The Daou Challenge, or the Washington Press Corpse, Part MMVI

Last week, Salon's Peter Daou issued a challenge to right-wing bloggers: If you hold the news media responsible for the "Cheney mess...prove it." He listed numerous examples of what he calls pro-Bush "storylines" (or narratives), then asked right-wing bloggers to list counter examples. So far, none has. Daou did, however, receive one interesting reply from Jon Henke of QandO, who argued that anecdotal evidence proved nothing:
I'm positive that the kind of challenge issued by Peter Daou will be useless, as are his own answers. Anecdotal data is interesting, certainly, but it's usually confirmation of the whatever you want to learn. Fact is, there's a plethora of anecdotal data for media bias in either direction — left or right (etc, etc). The idea that there is a monolithic media bias is tempting — it appeals to our idealogical desire for a bogeyman — but I think it is ultimately an obscurant.
My take is this. I think Daou's right about the national news media channeling pro-Bush narratives, but I also think that: 1) His litany of examples was convincing and yet 2) John Henke was right in saying that the list did not prove his assertion. It did, however, make Daou's assertion difficult to argue against.

Underlying Henke's point is the typical scientific bias against anecdotal evidence, which, while understandable, is often used to dismiss many observations out of hand. Anecdotal evidence may not be hard evidence, but it's still evidence. If we didn't use it, we wouldn't have a news media, a judicial system, sociology, history books or He's Just Not That into You.

One of the biggest problems is that, when it comes to allegations of media bias, the GOP has so purposefully muddied the waters that the word "liberal" means nothing anymore, as Glen Greenwald recently observed. (Daou's posts on the resulting fracas are must-reads, as are Greenwald's.)

For a successful study we need 1) definitions of "liberal," "conservative," and everything in between, fleshed out with policy examples (you could use a neutral, multi-category taxonomy even, that eschewed all political terms), and 2) the systematic application of that taxonomy to a series of major "storylines." A list of apolitical media biases would help, too. That would include biases favoring drama, bad news, etc.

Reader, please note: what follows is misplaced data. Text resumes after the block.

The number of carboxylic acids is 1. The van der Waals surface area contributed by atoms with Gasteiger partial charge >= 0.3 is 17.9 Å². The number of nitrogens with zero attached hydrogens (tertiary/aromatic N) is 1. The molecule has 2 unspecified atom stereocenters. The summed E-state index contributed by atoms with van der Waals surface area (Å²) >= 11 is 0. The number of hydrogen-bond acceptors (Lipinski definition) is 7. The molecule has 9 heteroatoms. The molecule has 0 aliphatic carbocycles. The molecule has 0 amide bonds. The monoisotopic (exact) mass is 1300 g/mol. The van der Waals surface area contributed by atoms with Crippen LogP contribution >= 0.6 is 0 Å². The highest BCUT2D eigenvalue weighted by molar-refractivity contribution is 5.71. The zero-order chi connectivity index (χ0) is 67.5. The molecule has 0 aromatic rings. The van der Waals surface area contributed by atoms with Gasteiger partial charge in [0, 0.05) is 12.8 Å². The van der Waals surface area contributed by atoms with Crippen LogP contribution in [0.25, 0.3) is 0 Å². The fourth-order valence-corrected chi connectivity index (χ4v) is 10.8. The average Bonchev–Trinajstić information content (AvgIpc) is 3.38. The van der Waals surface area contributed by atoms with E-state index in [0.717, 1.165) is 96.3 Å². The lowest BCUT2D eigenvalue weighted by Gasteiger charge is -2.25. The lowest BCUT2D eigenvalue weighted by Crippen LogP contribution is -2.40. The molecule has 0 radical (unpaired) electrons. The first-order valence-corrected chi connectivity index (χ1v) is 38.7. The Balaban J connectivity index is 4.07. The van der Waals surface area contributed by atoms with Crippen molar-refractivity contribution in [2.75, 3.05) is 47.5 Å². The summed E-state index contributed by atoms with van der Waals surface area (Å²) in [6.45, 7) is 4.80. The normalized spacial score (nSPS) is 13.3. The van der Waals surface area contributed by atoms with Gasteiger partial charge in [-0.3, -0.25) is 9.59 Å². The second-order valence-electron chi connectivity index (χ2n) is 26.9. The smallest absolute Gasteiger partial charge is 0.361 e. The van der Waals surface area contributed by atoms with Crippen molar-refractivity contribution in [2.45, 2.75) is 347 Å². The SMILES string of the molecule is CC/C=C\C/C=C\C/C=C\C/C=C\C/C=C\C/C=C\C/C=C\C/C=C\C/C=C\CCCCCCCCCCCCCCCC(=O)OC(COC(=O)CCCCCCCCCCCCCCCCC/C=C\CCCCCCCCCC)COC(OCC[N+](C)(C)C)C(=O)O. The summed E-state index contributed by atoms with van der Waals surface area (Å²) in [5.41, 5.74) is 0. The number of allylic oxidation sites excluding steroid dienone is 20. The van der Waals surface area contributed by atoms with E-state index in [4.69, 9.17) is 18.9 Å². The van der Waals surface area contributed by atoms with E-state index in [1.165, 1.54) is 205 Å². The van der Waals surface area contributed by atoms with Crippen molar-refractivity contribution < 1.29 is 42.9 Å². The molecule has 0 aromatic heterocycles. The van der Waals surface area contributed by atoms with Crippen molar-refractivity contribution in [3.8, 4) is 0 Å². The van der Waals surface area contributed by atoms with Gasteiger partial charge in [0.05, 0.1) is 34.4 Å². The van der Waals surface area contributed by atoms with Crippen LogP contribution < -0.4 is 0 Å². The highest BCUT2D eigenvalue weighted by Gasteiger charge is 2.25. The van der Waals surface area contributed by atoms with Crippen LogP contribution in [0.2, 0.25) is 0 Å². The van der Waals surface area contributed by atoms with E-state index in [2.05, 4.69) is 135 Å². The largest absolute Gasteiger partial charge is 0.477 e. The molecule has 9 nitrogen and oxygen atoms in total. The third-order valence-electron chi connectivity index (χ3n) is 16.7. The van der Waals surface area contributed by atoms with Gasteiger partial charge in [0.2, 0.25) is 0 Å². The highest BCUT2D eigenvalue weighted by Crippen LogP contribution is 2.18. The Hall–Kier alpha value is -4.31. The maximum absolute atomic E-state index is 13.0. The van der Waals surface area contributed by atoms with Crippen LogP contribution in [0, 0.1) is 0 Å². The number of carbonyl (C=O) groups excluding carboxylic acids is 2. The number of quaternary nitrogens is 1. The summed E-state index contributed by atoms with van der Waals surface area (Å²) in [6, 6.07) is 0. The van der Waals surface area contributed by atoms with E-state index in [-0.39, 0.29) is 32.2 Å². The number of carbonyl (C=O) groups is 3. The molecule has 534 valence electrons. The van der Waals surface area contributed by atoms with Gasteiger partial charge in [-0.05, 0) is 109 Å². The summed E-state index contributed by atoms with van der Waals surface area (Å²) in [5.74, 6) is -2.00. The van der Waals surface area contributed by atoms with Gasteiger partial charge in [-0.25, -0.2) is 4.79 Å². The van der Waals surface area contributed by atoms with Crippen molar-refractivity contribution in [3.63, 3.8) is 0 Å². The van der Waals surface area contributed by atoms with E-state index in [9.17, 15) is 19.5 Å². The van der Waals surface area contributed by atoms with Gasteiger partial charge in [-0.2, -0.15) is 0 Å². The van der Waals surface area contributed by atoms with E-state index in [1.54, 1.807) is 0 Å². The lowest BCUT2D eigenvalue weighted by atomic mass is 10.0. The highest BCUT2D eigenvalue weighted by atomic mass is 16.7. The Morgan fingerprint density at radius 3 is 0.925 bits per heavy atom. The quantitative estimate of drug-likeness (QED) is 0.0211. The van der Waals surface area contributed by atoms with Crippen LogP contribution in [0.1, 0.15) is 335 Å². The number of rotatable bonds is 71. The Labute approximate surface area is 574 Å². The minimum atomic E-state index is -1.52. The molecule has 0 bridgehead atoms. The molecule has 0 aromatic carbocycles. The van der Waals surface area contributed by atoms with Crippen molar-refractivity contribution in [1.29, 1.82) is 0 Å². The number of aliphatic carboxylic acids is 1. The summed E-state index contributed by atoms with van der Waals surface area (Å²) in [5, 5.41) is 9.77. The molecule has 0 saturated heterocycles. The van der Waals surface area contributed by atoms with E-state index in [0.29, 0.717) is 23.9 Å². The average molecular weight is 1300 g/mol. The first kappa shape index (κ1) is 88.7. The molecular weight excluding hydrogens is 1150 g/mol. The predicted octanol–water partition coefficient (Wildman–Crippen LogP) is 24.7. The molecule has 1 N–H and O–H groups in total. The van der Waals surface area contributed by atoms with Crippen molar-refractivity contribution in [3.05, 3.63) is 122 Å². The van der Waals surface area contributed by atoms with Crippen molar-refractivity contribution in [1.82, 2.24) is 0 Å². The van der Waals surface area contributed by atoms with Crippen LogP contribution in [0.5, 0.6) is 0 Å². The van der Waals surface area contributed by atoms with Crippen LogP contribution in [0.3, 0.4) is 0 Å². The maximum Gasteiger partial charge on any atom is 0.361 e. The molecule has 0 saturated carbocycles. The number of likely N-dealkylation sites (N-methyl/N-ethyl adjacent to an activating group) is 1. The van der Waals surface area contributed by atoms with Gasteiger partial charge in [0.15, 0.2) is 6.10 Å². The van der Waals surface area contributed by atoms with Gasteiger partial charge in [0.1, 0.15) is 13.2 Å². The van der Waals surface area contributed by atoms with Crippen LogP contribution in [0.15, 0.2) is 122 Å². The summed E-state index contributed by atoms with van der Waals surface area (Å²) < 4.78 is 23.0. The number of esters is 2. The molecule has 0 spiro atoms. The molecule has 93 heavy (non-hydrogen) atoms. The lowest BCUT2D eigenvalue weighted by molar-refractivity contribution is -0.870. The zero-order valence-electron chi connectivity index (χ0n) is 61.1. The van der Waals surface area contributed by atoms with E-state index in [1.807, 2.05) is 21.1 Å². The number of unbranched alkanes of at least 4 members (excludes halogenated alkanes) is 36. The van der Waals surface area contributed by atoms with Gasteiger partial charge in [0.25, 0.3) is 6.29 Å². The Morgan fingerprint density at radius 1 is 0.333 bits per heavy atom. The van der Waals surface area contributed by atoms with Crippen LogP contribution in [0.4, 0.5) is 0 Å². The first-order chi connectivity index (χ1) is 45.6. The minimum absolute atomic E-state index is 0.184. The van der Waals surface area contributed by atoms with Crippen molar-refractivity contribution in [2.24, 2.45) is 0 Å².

What Henke doesn't appreciate is that Daou's post was a blog post and not an article, let alone a thorough scientific study. It was a challenge which should have resulted in counter examples. Unfortunately, it did not.

What I'm more concerned with than storylines, though, is that the Washington Press Corpse (a term I coined here), while played by Rove and Company, routinely neglects major stories. They have been doing this for years, but in the last five it's been appalling. Coverage of 9/11 and Iraq was sorry, at best, so much so that you had to read the foreign press (or Knight-Ridder) to find out what was going on. A few (familiar) examples: The complete, devastating Phoenix/Rowley memo, fraud in the 2000 and 2004 elections, the Downing Street set of memos, the latest UK memo (reported on by the UK news media but not the US), the use of a PR firm to sell a war to the public, the revelation that outed CIA agent Plame was working on Iran, and a recent allegation by one of the sources of the NSA story that there is a much larger and widespread domestic surveillance program than the one in the papers now. And that's the short list. If it weren't for sites like Salon and Raw Story, I'd probably lose my mind—assuming I haven't already.

The big question isn't why all this is so, it's Why haven't the Democrats learned how to use the media?

RELATED: Daou's recent post "Blog Wars: Bush Cultism versus Bush Derangement Syndrome" (linked to above) is a heartbreakingly true lament on the internicene blue-versus-red battle in America and why progressive bloggers are so upset.

No comments: